A great friend and coworker drew my south park caricature. It was a hand drawing so I scanned and get a dirty grey-scale image, not to nice. So to get something cleaner I realized that I will need to vectorize the image. To do so I was looking for some freeware and I found Inkscape. This open-source software is surprisingly great and the vectorizing tool is awesome for someone like me that was facing this problem for the first time. So in the following lines, I will briefly document how to vectorize a bitmap using Inkscape and the help of The Gimp.
- Open the image in The Gimp and select the piece of the image you want to vectorize. Using Ctrl+C and then Ctrl+Shift+V you will create new image and save it (jpg or png will work well).
- Open the Inkscape and Drag&Drop the the new image file into the main window of the Inkscape.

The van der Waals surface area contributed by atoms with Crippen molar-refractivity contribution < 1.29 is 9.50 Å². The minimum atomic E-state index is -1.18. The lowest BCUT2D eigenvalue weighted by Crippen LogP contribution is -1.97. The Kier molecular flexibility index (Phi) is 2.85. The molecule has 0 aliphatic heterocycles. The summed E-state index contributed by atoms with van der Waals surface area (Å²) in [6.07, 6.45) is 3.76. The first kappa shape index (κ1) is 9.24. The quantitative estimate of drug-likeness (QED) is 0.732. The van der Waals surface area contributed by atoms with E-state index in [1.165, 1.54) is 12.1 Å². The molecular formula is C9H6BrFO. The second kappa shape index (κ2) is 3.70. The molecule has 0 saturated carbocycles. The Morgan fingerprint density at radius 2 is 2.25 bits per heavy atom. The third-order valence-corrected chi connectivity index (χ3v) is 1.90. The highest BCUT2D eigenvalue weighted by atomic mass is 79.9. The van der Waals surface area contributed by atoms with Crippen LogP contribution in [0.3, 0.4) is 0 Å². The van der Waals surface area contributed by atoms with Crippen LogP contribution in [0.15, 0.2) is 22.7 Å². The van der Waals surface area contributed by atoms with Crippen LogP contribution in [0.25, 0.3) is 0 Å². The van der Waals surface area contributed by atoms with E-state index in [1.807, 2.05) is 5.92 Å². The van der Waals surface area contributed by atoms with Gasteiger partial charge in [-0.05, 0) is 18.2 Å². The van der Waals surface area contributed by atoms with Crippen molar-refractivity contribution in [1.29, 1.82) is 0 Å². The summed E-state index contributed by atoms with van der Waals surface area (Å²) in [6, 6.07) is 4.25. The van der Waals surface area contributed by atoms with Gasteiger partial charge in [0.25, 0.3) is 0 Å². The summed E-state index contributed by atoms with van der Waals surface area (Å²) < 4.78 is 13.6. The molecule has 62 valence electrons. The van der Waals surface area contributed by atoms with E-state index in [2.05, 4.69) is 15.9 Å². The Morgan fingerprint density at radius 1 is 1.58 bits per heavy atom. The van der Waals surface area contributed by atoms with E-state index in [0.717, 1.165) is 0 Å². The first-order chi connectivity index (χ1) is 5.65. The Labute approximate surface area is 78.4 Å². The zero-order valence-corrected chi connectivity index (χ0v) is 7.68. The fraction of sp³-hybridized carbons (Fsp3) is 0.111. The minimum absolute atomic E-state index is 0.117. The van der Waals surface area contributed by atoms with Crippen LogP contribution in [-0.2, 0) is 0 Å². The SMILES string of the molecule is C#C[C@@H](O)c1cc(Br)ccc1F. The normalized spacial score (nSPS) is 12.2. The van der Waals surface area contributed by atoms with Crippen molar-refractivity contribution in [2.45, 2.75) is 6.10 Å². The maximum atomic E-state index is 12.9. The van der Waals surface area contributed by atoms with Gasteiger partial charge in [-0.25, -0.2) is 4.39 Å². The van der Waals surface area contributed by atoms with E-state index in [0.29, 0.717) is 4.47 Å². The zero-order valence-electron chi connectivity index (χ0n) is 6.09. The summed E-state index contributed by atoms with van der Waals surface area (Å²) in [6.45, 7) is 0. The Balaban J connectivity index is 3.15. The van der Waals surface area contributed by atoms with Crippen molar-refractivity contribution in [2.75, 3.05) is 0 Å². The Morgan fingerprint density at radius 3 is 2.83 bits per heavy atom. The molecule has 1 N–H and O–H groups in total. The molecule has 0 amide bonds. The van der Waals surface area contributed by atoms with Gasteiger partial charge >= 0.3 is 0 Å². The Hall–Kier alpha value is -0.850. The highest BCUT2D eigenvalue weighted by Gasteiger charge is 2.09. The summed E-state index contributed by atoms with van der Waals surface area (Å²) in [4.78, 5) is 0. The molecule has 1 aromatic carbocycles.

- Select the image and click on menu Path->Trace Bitmap. A pop-up dialog will appear.
- The Trace Bitmap dialog shows several methods to vectorize and a very useful Update button to see a preview of the vectorizing process result. Playing with the parameters for a while will show you all the possibilities.
- When you arrive to a nice result in the preview, you can press OK and the final result will be showed in the main window ready to be edited.
- Usually it's a great idea to select the vectorized result and apply a simplification because the number of knots used for the paths during the vectorization process makes editing the strokes almost impossible. To do so click on menu Path->Simplify. Be careful because this algorithm sometimes simplifies too much, but it's usually easy to solve this issues adding some points where the simplification was too aggressive.
- If you have big black shapes, probably the vectorizer will create several white gaps. Increase the Suppress Speckles parameter within the Options tab to remove them.
- Usually the Brightnees cutoff works pretty well, but when the edges of the shapes are well defined by colors use the Color Quantization